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Financing Protected Areas In Mexico: Bringing Together Agendas

Financing Protected Areas is a challenge all countries are facing. Governments are under constant pressure to deliver benefits for the people, enhance actions for poverty alleviation and promote development. Therefore, in order to increase resources for Protected Areas it is key to bring together conservation and development objectives as well as other international and national key issues. Protected Areas provide all types of ecosystem services that are directly linked to social and economic benefits for society.

Better Alliances, Better Forests

Reforestamos México developed a solution that allows Natural Protected Areas (NPAs) located near big cities to become a center point that brings alliances, hands and financial resources together in order to plant trees in degraded forests, improve the livelihood of local communities and increase forest awareness among urban people, which derives in better private and public political will to develop initiatives for the benefit of protected and unprotected forests. Our solution is based on the involvement of the civil society, the public and the private sectors.

Equator Initiative Case Study – Environmental and Social Studies Group (Mexico)

The Environmental and Social Studies Group operates in the central mountain region of Guerrero promoting local access to safe water and training communities in sustainable land management. The organization has worked with local communities to reforest more than 500 hectares of land in an important watershed, establish more than 60 organic farms, and undertake terracing over 20 kilometres of hillside to reduce and prevent soil erosion. Central to the organizational model is full participation and democratic decision-making in the supply and distribution of water.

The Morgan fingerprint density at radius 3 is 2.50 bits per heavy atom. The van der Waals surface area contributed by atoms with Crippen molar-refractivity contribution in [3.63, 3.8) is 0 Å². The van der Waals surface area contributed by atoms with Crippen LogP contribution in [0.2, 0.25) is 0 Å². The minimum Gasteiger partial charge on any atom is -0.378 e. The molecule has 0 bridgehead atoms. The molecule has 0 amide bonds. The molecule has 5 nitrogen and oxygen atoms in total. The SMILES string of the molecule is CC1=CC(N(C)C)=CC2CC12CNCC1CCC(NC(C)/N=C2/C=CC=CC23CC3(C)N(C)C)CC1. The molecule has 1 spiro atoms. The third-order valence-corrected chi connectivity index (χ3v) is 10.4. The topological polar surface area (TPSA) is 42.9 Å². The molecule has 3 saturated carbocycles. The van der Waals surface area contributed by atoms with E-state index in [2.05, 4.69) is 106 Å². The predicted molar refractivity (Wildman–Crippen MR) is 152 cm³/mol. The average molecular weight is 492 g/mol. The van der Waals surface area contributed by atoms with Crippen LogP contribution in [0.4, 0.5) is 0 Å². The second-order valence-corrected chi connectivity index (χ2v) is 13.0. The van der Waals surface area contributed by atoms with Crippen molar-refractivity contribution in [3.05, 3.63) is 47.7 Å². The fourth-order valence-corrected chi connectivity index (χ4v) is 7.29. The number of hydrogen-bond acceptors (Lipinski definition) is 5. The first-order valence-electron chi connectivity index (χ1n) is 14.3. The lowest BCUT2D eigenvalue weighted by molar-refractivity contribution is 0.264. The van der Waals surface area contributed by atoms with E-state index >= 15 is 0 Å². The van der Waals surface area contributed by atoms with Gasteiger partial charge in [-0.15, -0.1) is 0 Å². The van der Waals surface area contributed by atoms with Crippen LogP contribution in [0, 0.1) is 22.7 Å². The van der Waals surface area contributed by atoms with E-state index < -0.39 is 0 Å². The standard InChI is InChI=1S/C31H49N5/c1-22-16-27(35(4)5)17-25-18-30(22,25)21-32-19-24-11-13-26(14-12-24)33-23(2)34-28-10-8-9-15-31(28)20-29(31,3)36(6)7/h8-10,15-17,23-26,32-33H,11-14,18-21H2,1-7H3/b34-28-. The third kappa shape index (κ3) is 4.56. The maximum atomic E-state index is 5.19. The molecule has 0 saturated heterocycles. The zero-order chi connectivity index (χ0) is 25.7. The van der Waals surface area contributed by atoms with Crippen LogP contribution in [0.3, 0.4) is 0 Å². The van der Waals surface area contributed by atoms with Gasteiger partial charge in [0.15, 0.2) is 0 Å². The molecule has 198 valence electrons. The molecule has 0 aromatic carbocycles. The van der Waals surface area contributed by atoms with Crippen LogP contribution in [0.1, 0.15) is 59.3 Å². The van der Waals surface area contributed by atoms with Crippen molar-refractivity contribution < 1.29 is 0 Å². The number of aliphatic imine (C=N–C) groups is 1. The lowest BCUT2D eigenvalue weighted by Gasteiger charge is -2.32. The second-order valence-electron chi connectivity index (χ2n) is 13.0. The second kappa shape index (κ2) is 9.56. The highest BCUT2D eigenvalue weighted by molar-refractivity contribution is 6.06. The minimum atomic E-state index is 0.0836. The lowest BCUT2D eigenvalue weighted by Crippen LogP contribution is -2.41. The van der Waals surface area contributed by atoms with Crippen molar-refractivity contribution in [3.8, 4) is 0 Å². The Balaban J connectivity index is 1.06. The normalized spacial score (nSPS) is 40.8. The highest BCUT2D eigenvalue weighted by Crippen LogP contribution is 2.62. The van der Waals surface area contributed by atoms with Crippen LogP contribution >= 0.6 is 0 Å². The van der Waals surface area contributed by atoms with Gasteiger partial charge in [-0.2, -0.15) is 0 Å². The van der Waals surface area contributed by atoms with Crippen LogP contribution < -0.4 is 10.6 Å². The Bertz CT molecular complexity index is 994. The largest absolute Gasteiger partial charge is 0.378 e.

Equator Initiative Case Study – San Crisanto Foundation

The San Crisanto Foundation focuses on mangrove restoration and flood prevention in a region that consistently faces heavy rainfall and flooding. Since the Foundation’s establishment, over 11,300 metres of canals have been restored, and 45 cenotes have been delisted and rehabilitated. As a result, flood risk is reduced and populations and diversity of endemic wildlife in the cenotes and mangrove forests have increased. Restoration efforts have generated 60 jobs and local household incomes have increased substantially.

Equator Initiative Case Study – Indigenous Tourism Network of Mexico

The Indigenous Tourism Network of Mexico promotes a self-reliance approach to indigenous community development, emphasising sustainable livelihoods in communities working for the conservation and sustainable use of biodiversity. The organization, primarily focused on ecotourism and microenterprises, mobilises indigenous communities through a collaborative and participatory network with the aim of overcoming economic marginalization. The Network includes 17 groups in 15 states, and over 5,000 members.

Equator Initiative Case Study - Community Tours Sian Ka’an

The Sian Ka’an Biosphere Reserve is the largest marine protected area in Mexico, spanning more than 1.3 million acres of land and ocean. It has been designated a UNESCO World Heritage Site in recognition of its rich biodiversity and wealth of Mayan culture; “Sian Ka’an” is Mayan for “where the sky is born”.

Equator Initiative Case Study - Fish Production Cooperative Societies of Cozumel and Vigía Chico

The Fish Production Cooperative Societies of Cozumel and Vigía Chico works to advance a model of sustainable fishing for local communities. Located on the tropical island of Cozumel, an international tourist destination, and in the Sian Ka’an Biosphere Reserve, a national park and UNESCO World Heritage Site, the cooperatives have a long history of collaboration dating to the 1960s.

Equator Initiative Case Study - Nuevo San Juan Parangaricutiro

The town of Nuevo San Juan Parangaricutiro is located in the western part of the Mexican state of Michoacán; its name refers to the destruction of the original San Juan Parangaricutiro during the eruption of the Parícutin volcano in 1943. Since 1982, local indigenous Purépecha community members have been engaged in sustainable timber and non-timber forest extraction and processing from the town’s local pine forests.

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